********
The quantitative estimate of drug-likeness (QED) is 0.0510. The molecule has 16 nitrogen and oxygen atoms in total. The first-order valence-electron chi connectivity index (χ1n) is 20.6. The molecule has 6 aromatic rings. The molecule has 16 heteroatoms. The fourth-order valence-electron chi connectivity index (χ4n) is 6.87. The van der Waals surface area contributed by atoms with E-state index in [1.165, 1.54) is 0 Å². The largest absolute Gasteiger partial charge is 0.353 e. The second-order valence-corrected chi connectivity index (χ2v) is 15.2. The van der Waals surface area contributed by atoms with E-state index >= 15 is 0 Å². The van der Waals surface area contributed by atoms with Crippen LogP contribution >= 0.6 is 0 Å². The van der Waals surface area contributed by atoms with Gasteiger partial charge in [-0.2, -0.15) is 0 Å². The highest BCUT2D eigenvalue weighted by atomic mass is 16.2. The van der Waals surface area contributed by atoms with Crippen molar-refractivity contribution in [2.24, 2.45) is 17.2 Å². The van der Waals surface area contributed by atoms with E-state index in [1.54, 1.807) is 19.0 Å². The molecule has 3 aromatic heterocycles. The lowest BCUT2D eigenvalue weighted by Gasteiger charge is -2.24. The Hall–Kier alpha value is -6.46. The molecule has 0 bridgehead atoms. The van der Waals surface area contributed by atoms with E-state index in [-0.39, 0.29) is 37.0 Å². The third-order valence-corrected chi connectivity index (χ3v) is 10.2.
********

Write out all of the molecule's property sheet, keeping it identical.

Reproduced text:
The quantitative estimate of drug-likeness (QED) is 0.0510. The molecule has 16 nitrogen and oxygen atoms in total. The first-order valence-electron chi connectivity index (χ1n) is 20.6. The molecule has 6 aromatic rings. The molecule has 16 heteroatoms. The fourth-order valence-electron chi connectivity index (χ4n) is 6.87. The van der Waals surface area contributed by atoms with E-state index in [1.165, 1.54) is 0 Å². The largest absolute Gasteiger partial charge is 0.353 e. The second-order valence-corrected chi connectivity index (χ2v) is 15.2. The van der Waals surface area contributed by atoms with E-state index >= 15 is 0 Å². The van der Waals surface area contributed by atoms with Crippen LogP contribution >= 0.6 is 0 Å². The van der Waals surface area contributed by atoms with Gasteiger partial charge in [-0.2, -0.15) is 0 Å². The highest BCUT2D eigenvalue weighted by atomic mass is 16.2. The van der Waals surface area contributed by atoms with Crippen molar-refractivity contribution in [2.24, 2.45) is 17.2 Å². The van der Waals surface area contributed by atoms with E-state index in [1.54, 1.807) is 19.0 Å². The molecule has 3 aromatic heterocycles. The lowest BCUT2D eigenvalue weighted by Gasteiger charge is -2.24. The Hall–Kier alpha value is -6.46. The molecule has 0 bridgehead atoms. The van der Waals surface area contributed by atoms with E-state index in [-0.39, 0.29) is 37.0 Å². The third-order valence-corrected chi connectivity index (χ3v) is 10.2.